| CastleUK Blog 2011
A place where I can record and then archive my monthly updates and what's new in our hunt for castles UK.
This months Scottish castles, are from Argyllshire and the Isle of Arran, Ayrshire.
In July, castles took a back seat when we got a greenhouse and caught up with all the jobs in the garden.
The greenhouse took most of the time, with first laying the base and then building the thing. It came in 2 small but long boxes, with the glass being mostly loose sheets, I ask him if that was it and to my horror he said yes. I founded the instructions, with a big bag of nuts, bolts, etc and set to work, 30+ hours in many days later, it looks good but boy what a job!
The plan in August is a little run down to Hastings, so we'll get to see a couple or 3 castles down there.
It's nice and hot outside, why I'm I inside doing this? Chris.
For more information, click on the pictures.
|Inverness Castle, OS 26/NH 666-451 Inverness-shire Scotland, is this months wallpaper.
The picture was taken in September 2010, on the Inverness/Culloden monster 6 day castle/battle hunt and the view of the castle was taken from the road bridge on the River Ness. This 'castle' was built by William Burn in 1836 and is the Inverness Sheriff Court but it stands on old ground. The site is freely accessible in daylight hours, so go and walk the walk.
|Duart Castle, OS 49/NM 749-353 Argyllshire Scotland.
Was originally a 13th century stone square enclosure fortress, founded by the MacDougall, lords of Lorn. Built on a rocky promontory, that juts out into the Sound of Mull, the original entrance gateway was probably in north-west wall. The lower north-west edge of the rock lay outside the enclosure and this possible additional court contained the castle well. In the mid 14th century Lachlan Lubanach utilized the court, when building a tower house of three storey and an attic, directly against and integral with the enclosure.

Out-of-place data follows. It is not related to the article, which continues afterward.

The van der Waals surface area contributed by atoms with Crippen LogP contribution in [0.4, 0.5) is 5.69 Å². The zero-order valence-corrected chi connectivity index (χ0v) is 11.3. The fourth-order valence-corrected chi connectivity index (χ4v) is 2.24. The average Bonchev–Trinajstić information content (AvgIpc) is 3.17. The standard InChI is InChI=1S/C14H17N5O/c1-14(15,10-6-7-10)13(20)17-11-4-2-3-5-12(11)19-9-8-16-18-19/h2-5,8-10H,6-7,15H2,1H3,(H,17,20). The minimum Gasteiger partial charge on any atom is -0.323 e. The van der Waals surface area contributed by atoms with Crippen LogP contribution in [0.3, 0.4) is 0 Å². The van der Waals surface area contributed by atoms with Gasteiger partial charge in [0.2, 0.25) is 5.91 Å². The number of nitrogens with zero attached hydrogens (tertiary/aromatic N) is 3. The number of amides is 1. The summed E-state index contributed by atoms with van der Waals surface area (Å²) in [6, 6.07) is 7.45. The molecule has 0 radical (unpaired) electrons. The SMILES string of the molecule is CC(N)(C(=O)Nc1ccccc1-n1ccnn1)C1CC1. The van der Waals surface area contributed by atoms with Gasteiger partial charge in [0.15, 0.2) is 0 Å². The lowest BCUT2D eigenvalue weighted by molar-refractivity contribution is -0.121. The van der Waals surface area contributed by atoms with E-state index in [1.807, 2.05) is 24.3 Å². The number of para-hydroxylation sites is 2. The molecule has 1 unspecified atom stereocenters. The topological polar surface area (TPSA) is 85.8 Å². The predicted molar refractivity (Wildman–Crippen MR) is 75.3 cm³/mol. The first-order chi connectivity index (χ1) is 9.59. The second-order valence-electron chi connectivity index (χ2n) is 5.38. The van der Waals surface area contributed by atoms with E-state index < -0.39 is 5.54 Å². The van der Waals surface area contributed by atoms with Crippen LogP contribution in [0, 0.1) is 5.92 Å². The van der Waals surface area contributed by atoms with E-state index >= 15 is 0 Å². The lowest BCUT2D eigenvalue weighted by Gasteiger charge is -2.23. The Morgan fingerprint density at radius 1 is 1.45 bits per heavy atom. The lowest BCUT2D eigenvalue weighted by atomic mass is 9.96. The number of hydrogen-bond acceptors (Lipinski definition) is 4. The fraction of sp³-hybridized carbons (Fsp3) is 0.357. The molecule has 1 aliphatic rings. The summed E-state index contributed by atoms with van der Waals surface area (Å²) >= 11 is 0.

The site is owned by the Chief of the Clan Maclean and is open, Sunday to Thursday 11:00-4:00pm in April and daily, May to mid October 10:30-5:30pm. This good looker is a bit of a must see when on Mull.
|Dunstaffnage Castle, OS 49/NM 883-345 Argyllshire Scotland.
Is an early 13th century stone enclosure fortress, founded by Duncan MacDougall. Built on a promontory that overlooks Loch Etive and the Firth of Lorn, it guards the seaward approach to the Pass of Brander. Originally encased by a wide ditch, the roughly quadrangular enclosure took its shape from the outcrop of rock it stands on. In the mid 13th century Duncan’s son, Ewen, flanked the north and west angles with three storey circular towers but of his east entrance tower only a small curved section remains.
The site is owned by Historic Scotland and is open daily, April to September 9:30-5:30pm, October 9:30-4:30pm, November to March Saturday to Wednesday 9:30-4:30pm. The road to it is build up and you wonder where you are going but after a little walk from the car park, it's all very very good.
|Brodick Castle, OS 69/NS 015-379 Ayrshire Scotland.
Was originally a mid 13th century stone rectangular enclosure fortress, founded by the Stewarts of Menteith. Encased by a water-filled rock-cut ditch, the wall was pierced a simple eastern entrance, flanked on its north side by a substantial round tower. In the late 13th or early 14th century, a massive barbican was constructed to defend this entrance and its truncated remains still survive.
The site is owned by the National Trust for Scotland and open daily, April to September 11:00-4:00pm, October 11:00-3:00pm, Country Park open daily all year, 9:30-sunset.
|Kildonan Castle, OS 69/NS 036-209 Ayrshire Scotland.
Is a 14th century stone rectangular tower house, founded by the MacDonalds. Built on a rocky promontory, the three storey tower house is defended by steep slopes down to the beach and a northern ravine. In 1406, King Robert III granted Kildonan to John Stewart of Ardgowan and in 1544 it passed to the Hamiltons. The basement and first floor hall once had barrel-vaulted roofs and the crudely mortared walls of this crumbling ruin stand to third floor level.
The site is visible from the beach.
|Lochranza Castle, OS 69/NR 933-507 Ayrshire Scotland.
Was originally a late 13th or early 14th century stone rectangular two storey hall house, possibly founded by the Stewarts of Menteith. Held by the Campbells in 1315, the hall stands on a curved shingle spit that projects into Loch Ranza. During the 1490s, King James IV used the castle as a base to attack the MacDonald Lord of the Isles. In the 16th century the hall was remodelled and heightened into a L-plan tower house.
The site is owned by Historic Scotland and is open daily in the summer and the outside is freely accessible in daylight hours.